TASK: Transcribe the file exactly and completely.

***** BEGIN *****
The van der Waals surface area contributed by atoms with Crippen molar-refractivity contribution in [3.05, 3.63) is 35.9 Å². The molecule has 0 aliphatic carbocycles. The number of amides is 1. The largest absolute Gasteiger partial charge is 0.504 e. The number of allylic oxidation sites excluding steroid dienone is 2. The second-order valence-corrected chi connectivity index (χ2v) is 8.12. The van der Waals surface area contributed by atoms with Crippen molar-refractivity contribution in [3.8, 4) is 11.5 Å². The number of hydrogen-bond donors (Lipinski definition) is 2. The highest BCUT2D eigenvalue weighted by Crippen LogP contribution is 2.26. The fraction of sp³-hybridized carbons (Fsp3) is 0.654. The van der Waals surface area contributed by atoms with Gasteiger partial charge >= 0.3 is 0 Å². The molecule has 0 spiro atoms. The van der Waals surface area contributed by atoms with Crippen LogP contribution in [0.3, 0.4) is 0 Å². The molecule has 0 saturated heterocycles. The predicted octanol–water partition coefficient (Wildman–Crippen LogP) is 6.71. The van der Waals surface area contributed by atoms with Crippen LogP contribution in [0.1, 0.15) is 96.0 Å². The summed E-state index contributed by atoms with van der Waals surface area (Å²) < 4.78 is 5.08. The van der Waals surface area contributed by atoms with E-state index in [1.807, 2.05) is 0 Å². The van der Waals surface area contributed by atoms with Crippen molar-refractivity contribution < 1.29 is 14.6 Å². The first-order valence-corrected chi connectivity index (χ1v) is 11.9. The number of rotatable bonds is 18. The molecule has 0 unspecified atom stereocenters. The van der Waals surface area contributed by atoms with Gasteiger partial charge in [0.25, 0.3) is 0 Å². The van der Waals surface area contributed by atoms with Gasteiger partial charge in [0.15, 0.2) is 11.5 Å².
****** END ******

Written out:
The van der Waals surface area contributed by atoms with Crippen molar-refractivity contribution in [3.05, 3.63) is 35.9 Å². The molecule has 0 aliphatic carbocycles. The number of amides is 1. The largest absolute Gasteiger partial charge is 0.504 e. The number of allylic oxidation sites excluding steroid dienone is 2. The second-order valence-corrected chi connectivity index (χ2v) is 8.12. The van der Waals surface area contributed by atoms with Crippen molar-refractivity contribution in [3.8, 4) is 11.5 Å². The number of hydrogen-bond donors (Lipinski definition) is 2. The highest BCUT2D eigenvalue weighted by Crippen LogP contribution is 2.26. The fraction of sp³-hybridized carbons (Fsp3) is 0.654. The van der Waals surface area contributed by atoms with Gasteiger partial charge >= 0.3 is 0 Å². The molecule has 0 spiro atoms. The van der Waals surface area contributed by atoms with Crippen LogP contribution in [0.3, 0.4) is 0 Å². The molecule has 0 saturated heterocycles. The predicted octanol–water partition coefficient (Wildman–Crippen LogP) is 6.71. The van der Waals surface area contributed by atoms with Crippen LogP contribution in [0.1, 0.15) is 96.0 Å². The summed E-state index contributed by atoms with van der Waals surface area (Å²) < 4.78 is 5.08. The van der Waals surface area contributed by atoms with E-state index in [1.807, 2.05) is 0 Å². The van der Waals surface area contributed by atoms with Crippen molar-refractivity contribution < 1.29 is 14.6 Å². The first-order valence-corrected chi connectivity index (χ1v) is 11.9. The number of rotatable bonds is 18. The molecule has 0 unspecified atom stereocenters. The van der Waals surface area contributed by atoms with Gasteiger partial charge in [0.25, 0.3) is 0 Å². The van der Waals surface area contributed by atoms with Gasteiger partial charge in [0.15, 0.2) is 11.5 Å².